The Panama Papers has been dubbed a "notable security success" in a new academic report, which says easy-to-use tools and firm instructions were key in keeping the investigation a secret up until it launched.
The paper, titled ‘When the Weakest Link is Strong: Secure Collaboration in the Case of the Panama Papers’, sought to unpack how ICIJ was able to wrangle nearly 400 journalists across 80 countries to work together on the story for 12 months without anybody else finding out.
One of the project’s biggest successes, according to the report, was how easy members found it to use security measures such as encryption and two-factor authentication.
This was despite a survey of 118 ICIJ members that found journalists were mostly unaware or had never used PGP or two-factor authentication prior to this project (47 percent and 45 percent respectively).
The decision that all members must encrypt their data and use two-factor authentication for logging into networks was enforced by ICIJ throughout the project. The authors said this was a “striking” decision, but meant journalists weren’t left wondering which tools to use.
However, just 10 percent of the journalists surveyed said the technology was “extremely hard” to use with the majority, 63 percent, saying the security requirements were “easy” to use.
“I am kind of technologically challenged, so the fact that I was able to navigate these security features means it was probably as simple as it could be while still being effective,” said one member.
The authors also praised the decision to encourage encryption by default for all messages and documents - no matter how sensitive the material - as it eliminated any “social complexities” for journalists around what to encrypt and what not to encrypt.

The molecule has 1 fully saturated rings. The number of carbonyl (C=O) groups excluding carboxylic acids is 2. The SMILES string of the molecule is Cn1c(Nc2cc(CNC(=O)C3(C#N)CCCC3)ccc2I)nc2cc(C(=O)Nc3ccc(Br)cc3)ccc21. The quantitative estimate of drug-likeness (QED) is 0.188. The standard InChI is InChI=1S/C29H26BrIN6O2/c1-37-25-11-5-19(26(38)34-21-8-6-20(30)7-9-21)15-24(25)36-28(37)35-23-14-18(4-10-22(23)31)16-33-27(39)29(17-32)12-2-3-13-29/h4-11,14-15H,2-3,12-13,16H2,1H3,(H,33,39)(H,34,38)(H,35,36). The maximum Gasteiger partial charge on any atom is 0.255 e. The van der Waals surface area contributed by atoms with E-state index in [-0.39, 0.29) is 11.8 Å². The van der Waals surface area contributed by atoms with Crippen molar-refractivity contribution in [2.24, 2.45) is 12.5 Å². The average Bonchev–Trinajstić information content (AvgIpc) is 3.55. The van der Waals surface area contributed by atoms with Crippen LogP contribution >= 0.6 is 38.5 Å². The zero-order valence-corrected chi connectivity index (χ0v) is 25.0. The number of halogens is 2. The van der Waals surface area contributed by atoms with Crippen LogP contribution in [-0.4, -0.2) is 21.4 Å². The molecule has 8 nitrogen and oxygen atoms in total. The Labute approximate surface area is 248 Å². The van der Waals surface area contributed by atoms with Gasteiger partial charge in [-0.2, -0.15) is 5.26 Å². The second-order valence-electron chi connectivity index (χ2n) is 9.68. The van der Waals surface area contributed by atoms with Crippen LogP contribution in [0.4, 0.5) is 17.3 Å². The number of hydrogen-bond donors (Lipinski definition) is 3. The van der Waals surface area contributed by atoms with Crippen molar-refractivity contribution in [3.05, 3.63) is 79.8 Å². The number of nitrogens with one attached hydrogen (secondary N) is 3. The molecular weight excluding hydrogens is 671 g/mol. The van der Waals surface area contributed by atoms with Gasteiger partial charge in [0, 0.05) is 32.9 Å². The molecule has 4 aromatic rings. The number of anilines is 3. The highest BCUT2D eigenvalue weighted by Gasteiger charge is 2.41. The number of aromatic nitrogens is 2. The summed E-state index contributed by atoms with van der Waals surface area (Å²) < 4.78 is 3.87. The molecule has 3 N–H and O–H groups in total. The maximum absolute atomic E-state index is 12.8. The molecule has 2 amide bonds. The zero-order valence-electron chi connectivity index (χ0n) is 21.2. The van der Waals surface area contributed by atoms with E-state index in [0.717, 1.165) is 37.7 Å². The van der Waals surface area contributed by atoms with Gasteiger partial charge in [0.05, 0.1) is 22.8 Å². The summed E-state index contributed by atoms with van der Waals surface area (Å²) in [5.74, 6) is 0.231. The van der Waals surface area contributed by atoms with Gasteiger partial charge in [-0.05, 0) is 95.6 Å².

Another reason journalists were so willing to adapt to the technology was because they understood the sensitive nature of the documents, but also didn’t want to be left out of future projects, according to the authors.
Journalists also praised ICIJ’s secure communication platform, known as the Global I-Hub, for being an easy tool to use that enabled them to effectively collaborate with other journalists - no matter where they were.
“One of the more important impacts was that journalists discovered how convenient, powerful and good it is to collaborate ... I think that the I-Hub contributed to this: to teach them how to interact, and it is a really good thing to share knowledge, share documents, share data, and build these networks,” said one ICIJ staff member who was also surveyed for the paper.
The I-HUB was developed by ICIJ’s technology team to be similar to other programs they were already using. The authors highlight the use of a “like” button (similar to that of Facebook’s) that allowed journalists to quickly respond to another member’s latest find.
The authors of the article, which was included in the 26th USENIX Security Symposium this year, were Susan McGregor, Columbia Journalism School; Elizabeth Watkins, Columbia University; Mahdi Al-Ameen and Kelly Caine, Clemson University; and Franziska Roesner, University of Washington.
A full copy of the report can be found here.
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